By Jason Hart | Ohio Watchdog
Ohio’s largest labor union will issue partial fee refunds and reduce mandatory “fair share” fees taken from teachers under a class-action settlement approved by a federal judge on Sept. 9.
The settlement, which affects nonmembers of Ohio Education Association covered by the union’s contracts in public schools across the state, was more than three years in the making. Thousands of current and former teachers are eligible for refunds, and tens of thousands of future teachers could see fee reductions until 2040.
National Right to Work Legal Defense Foundation represented Green Local School District teacher Kathleen Thaxton and 13 other current and former teachers who declined OEA membership. The teachers’ complaint was filed in the U.S. District Court for the Southern District of Ohio in August 2011.
Not only will the case impact OEA’s bottom line for decades, it could have implications for other labor unions across the state.
“It is not unusual at all for a union to not be following the procedures that the Supreme Court has laid out in (the legal cases) Abood and Hudson, which are the cases that led to this class-action lawsuit and ultimately the settlement on behalf of these teachers,” NRTW Vice President for Public Information Patrick Semmens told Watchdog.org.
In Ohio and other states without right-to-work laws, workers can be forced to pay fair share fees to alabor union and may dispute the “chargeable” portion of the mandatory fees by submitting a written complaint.
“We often find that, whether deliberately or unintentionally, union officials tend to cut corners a lot when it comes to deciding how much to charge nonmembers,” Semmens said.
“It’s an argument, we think, for right to work, because right to Wwork makes it very simple. You have a right-to-work law, the choice is: pay the full amount if you want, pay nothing if you don’t want to support the union. You don’t have to go through the often complicated and cumbersome process of Hudson notice, ability to object, and all that sort of thing.”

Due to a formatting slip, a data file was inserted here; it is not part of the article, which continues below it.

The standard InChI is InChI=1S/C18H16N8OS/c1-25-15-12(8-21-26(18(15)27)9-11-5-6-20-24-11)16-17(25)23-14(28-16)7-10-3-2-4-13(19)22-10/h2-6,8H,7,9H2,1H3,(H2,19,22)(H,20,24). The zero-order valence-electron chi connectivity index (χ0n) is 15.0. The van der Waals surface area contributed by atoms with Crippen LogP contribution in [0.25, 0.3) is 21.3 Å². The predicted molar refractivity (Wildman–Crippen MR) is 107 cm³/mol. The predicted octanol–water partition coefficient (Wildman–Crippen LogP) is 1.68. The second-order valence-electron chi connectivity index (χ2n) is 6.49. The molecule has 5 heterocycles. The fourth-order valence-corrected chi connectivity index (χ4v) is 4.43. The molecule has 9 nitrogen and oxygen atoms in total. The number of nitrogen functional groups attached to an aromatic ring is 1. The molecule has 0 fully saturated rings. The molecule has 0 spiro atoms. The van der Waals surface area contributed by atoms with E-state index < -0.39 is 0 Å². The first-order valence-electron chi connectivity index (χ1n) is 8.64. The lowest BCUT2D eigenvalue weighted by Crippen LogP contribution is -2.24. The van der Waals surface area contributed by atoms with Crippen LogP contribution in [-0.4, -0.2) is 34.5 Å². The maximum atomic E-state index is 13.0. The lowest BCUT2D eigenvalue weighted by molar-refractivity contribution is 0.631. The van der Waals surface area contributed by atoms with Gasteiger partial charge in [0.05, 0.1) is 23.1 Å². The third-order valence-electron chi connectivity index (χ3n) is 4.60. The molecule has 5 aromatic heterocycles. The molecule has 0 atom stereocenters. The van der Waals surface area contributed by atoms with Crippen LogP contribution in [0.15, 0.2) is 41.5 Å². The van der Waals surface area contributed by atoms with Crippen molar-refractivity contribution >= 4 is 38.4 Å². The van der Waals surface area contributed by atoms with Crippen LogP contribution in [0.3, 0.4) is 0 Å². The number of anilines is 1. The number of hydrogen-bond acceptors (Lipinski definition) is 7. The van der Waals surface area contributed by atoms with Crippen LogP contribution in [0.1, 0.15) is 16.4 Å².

Semmens said without right-to-work laws, “Someone can resign from the union and officially become a nonmember, but they then have to take additional, proactive measures to pay only the lowest amount that they can legally be required to pay.” He said the Supreme Court’s 2012 Knox v. SEIU decision supports the notion that unions should have to get permission to take certain fees, instead of making workers opt out to keep their money.
The plaintiffs in Thaxton et al v. OEA et al asserted that OEA and 11 of its regional districts failed to properly audit expenses while unconstitutionally using forced dues for nonchargeable activities including public relations, union organizing and lobbying not related to their collective-bargaining agreements.
“Far too often, employees are being charged too much money, because union officials have an incentive to do that,” Semmens said.
OEA initially asked the court to dismiss the teachers’ complaint, pointing out that certain union expenses formerly treated as chargeable were reclassified as nonchargeable and refunded to nonmembers after the complaint was filed.
By August 2013, the parties had come to terms on a proposed class-action settlement — the second major settlement agreed to by OEA since early 2010. In Prater et al v. OEA, the union agreed to pay millions to retired employees whose health benefits the union had dropped.
U.S. District Court Judge Michael H. Watson approved the Thaxton settlement agreement last week after considering testimony given by an objector at a July 1 hearing. OEA, which had 119,818 members as of Aug. 31, 2013, notified more than 3,000 class members of the pending settlement in April.
Under the agreement, teachers and other school staff who objected to OEA fair share fees at any point between the 2009-2010 and 2012-2013 school years are eligible for prorated refunds equal to 8.5 percent of OEA’s member dues for each year.
From the current school year until the 2039-2040 school year, OEA has agreed to reduce its chargeable fee by 1.5 percent of regular dues for all fair-share payers who submit objections by mid-January each year.
The 11 OEA districts named in the lawsuit will issue $1 yearly refunds to objecting fair-share fee payers for the 2009-2010, 2010-2011, and 2011-2012 school years, and will treat all expenses as nonchargeable for fair share fee objectors until the 2039-2040 school year.